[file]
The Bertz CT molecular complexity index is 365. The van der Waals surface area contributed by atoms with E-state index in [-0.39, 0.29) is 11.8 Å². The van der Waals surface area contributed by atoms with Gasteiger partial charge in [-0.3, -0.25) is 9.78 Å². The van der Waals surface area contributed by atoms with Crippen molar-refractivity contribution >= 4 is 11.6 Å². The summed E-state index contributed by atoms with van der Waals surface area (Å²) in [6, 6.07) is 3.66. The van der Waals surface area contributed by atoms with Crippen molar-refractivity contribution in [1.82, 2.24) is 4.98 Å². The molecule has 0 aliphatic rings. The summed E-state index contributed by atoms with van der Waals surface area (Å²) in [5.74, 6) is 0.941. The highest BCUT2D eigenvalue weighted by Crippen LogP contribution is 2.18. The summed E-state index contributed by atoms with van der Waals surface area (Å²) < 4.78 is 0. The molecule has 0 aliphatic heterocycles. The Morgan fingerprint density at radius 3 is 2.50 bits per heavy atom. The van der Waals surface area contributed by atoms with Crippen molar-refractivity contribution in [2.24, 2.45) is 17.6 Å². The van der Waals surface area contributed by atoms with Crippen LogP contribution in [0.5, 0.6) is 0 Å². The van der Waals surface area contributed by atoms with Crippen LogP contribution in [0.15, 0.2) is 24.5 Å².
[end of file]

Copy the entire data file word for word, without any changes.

The Bertz CT molecular complexity index is 365. The van der Waals surface area contributed by atoms with E-state index in [-0.39, 0.29) is 11.8 Å². The van der Waals surface area contributed by atoms with Gasteiger partial charge in [-0.3, -0.25) is 9.78 Å². The van der Waals surface area contributed by atoms with Crippen molar-refractivity contribution >= 4 is 11.6 Å². The summed E-state index contributed by atoms with van der Waals surface area (Å²) in [6, 6.07) is 3.66. The van der Waals surface area contributed by atoms with Crippen molar-refractivity contribution in [1.82, 2.24) is 4.98 Å². The molecule has 0 aliphatic rings. The summed E-state index contributed by atoms with van der Waals surface area (Å²) in [5.74, 6) is 0.941. The highest BCUT2D eigenvalue weighted by Crippen LogP contribution is 2.18. The summed E-state index contributed by atoms with van der Waals surface area (Å²) < 4.78 is 0. The molecule has 0 aliphatic heterocycles. The Morgan fingerprint density at radius 3 is 2.50 bits per heavy atom. The van der Waals surface area contributed by atoms with Crippen molar-refractivity contribution in [2.24, 2.45) is 17.6 Å². The van der Waals surface area contributed by atoms with Crippen LogP contribution in [0.5, 0.6) is 0 Å². The van der Waals surface area contributed by atoms with Crippen LogP contribution in [0.15, 0.2) is 24.5 Å².